Rules Imposed On Reno Homeless Camp

RENO, Nev. (AP) – Nearly 100 homeless people who live in a “tent city” in downtown Reno now must register with the city and prove they are looking for housing and services, city officials said.
Those who fail to comply with the new rules will lose the right to stay at the encampment, city spokesman Kevin Knutson said.
The city devised the rules in an effort to connect individuals with services, he said. Campers must re-register every seven days,
and stays will be limited to 30 days.
“What we’re trying to do is show that this is a temporary situation and give them a sense of urgency to accept our help and work with the service providers,” Knutson told the Reno Gazette-Journal.
Officials blame overflow conditions at local shelters and a tight economy for the camp’s emergence in recent months. The camp has been allowed by the city because of its proximity to food services and a men’s shelter for the homeless.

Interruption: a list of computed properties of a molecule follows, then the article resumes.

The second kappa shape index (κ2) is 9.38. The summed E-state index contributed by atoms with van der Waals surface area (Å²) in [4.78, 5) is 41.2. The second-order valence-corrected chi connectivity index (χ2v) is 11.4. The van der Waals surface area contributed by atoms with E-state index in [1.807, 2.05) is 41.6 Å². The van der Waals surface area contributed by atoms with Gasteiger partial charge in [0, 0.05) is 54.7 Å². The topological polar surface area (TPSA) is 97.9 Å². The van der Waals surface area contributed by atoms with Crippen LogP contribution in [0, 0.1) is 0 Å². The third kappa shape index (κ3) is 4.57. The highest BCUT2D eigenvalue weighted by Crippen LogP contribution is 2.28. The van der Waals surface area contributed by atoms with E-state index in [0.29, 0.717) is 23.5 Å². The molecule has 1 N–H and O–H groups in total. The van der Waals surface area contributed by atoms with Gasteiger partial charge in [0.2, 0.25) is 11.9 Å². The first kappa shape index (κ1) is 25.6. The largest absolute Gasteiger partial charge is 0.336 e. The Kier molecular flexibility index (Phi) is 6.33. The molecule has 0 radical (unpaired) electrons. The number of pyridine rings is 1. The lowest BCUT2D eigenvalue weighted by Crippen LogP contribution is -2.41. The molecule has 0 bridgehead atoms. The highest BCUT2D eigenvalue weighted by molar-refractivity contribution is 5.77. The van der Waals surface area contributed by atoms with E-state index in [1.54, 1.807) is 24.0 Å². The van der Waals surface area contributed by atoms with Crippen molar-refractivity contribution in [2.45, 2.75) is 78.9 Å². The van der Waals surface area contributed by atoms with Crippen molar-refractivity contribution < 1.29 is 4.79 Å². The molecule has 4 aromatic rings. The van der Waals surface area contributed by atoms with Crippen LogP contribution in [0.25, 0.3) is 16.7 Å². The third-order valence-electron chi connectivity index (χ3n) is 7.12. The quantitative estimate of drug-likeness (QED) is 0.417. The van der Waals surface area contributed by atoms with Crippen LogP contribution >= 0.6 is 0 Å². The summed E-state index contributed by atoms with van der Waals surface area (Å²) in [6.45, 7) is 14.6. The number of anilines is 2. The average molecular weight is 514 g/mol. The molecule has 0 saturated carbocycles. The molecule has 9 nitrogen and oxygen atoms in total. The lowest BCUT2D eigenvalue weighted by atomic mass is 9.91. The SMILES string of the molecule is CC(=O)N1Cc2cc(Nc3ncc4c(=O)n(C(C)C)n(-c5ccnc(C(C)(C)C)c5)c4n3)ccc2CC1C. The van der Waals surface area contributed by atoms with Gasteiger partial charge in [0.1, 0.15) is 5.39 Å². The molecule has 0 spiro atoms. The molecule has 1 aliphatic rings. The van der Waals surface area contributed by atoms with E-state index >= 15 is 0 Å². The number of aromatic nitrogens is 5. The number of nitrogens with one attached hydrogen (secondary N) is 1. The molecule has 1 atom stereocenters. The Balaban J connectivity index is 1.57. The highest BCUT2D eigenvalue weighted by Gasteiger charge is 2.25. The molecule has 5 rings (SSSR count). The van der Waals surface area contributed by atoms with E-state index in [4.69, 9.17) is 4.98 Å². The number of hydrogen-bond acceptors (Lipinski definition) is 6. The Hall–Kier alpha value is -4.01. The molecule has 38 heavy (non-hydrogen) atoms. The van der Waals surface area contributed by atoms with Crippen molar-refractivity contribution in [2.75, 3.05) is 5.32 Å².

Rick Redding, executive director of the Reno-Sparks Gospel Mission, said he’s happy to see ground rules for the camp.
“Holding them accountable is a great thing,” Redding said. “To give some structure and organization to this is an excellent move by the city.”
The city issued other rules for the encampment, including a quiet time from 10 p.m. to 7 a.m., a ban on drugs and alcohol, and a limit of two people per site.
Sandy Isham of Catholic Community Services said the homeless typically are safer in large groups.
“Homeless people, when they’re alone, they’re much more susceptible to violence,” Isham told the Gazette-Journal.
Dovan and Jennie Oswalt said they have befriended other campers
in an effort to help secure protection.
“It’s a bunch of homeless people looking out for each other with work being as scarce as it is,” Dovan Oswalt said.
“I feel safer over here,” Jennie Oswalt said.
The Reno Area Alliance for the Homeless estimates 3,000 people are living in a temporary situation around Reno, including in a motel, a shelter or on the street.
Local officials plan to build two new permanent shelters.